Arınç also stated on Tuesday that the government will consult the public to a greater degree when drafting future legislation, including plans related to Taksim Square, and will heed public opinion.
The organizers of the protests said Arınç made similar conciliatory remarks but avoided commenting on what the deputy prime minister said in response to their demands. “The fate of the protests depends on the government's next steps,” they added.
The Taksim Platform representatives also rejected a possible referendum on the Taksim plans, saying that the government should take into consideration local concerns when making plans.
Unions on strike
Meanwhile, a strike launched by the Confederation of Public Sector Trade Unions (KESK) in support of the protests was in place on Wednesday. The Confederation of Revolutionary Workers' Unions (DİSK), the Turkish Doctors' Union (TTB) and the Turkish Union of Engineers and Architects' Chambers (TMMOB) joined the strike. The total number of the members of the four unions amounts to nearly 850,000. These unions and the Education and Science Workers' Union (Eğitim-İş) were also at the square on Wednesday, supporting those continuing their Gezi Park watch.
On Tuesday, Peace and Democracy Party (BDP) deputy Sırrı Süreyya Önder, who has become a central figure in the protests after standing in front of a bulldozer at the park in the first few days, said the protests will leave a mark in Turkish political history, adding that the protests should now turn into a festival.
Speaking to the press after meeting with President Abdullah Gül, Önder said the police's brutal response and use of excessive force turned a small sit-in protest into nationwide protests across the country.
According to Önder, the protests reflect a growing feeling of disenfranchisement in some segments of society as the government excludes people from the decision-making process in the run-up to some critical public projects.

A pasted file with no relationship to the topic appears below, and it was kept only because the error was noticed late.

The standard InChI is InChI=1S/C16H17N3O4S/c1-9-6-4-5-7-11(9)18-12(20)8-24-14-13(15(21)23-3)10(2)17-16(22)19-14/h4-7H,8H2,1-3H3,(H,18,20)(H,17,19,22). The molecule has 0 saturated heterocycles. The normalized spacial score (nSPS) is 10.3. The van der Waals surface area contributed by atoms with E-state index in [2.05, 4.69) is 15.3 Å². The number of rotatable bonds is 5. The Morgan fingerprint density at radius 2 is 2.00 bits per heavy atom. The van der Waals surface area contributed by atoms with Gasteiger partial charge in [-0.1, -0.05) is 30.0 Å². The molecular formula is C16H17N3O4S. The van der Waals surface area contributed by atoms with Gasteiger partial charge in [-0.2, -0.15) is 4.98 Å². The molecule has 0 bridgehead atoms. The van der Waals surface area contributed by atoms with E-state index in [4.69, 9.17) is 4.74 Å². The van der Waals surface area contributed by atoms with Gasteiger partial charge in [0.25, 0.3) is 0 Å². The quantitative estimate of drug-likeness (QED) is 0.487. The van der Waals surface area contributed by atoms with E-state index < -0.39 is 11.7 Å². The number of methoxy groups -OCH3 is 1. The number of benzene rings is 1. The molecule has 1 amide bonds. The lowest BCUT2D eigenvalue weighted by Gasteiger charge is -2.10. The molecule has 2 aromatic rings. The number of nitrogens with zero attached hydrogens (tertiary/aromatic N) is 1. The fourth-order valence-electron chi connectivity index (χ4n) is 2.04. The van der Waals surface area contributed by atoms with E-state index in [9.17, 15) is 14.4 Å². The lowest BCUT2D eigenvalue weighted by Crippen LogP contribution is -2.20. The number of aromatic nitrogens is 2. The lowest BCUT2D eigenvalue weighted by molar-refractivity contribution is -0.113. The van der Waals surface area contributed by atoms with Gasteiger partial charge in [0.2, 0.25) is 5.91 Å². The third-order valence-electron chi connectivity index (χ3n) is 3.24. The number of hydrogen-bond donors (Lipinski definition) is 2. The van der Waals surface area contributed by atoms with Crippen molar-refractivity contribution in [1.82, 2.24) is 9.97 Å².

He said the protests came as a response to the top-down, one-sided policymaking of the government, which remains indifferent to criticism of others.
Önder said he has noticed a change in the government's approach regarding handling the protests, adding that a democratic procedure is now taking place.
On Wednesday, the BDP announced that it had filed a criminal complaint against İstanbul Governor Hüseyin Avni Mutlu and Police Chief Hüseyin Çapkın accusing them of ordering police to interfere in peaceful protests in absence of any reasonable doubt of a potential crime.
Protestors against coup
Meanwhile, a recent survey conducted by the private İstanbul Bilgi University found that more than 80 percent of the protesters who actively took part in the Taksim protests are against a military coup.
İstanbul Bilgi University conducted an online poll to measure the political views of demonstrators involved in the protests against a reconstruction project at Gezi Park in Taksim Square.
According to the results of the poll, only 5 percent of the protesters would back a military coup to topple the conservative Justice and Development Party (AK Party) government.
In sharp contrast, more than 80 percent of the interviewees openly expressed their objection to any kind of military intervention in politics, Turkish media reported late on Tuesday.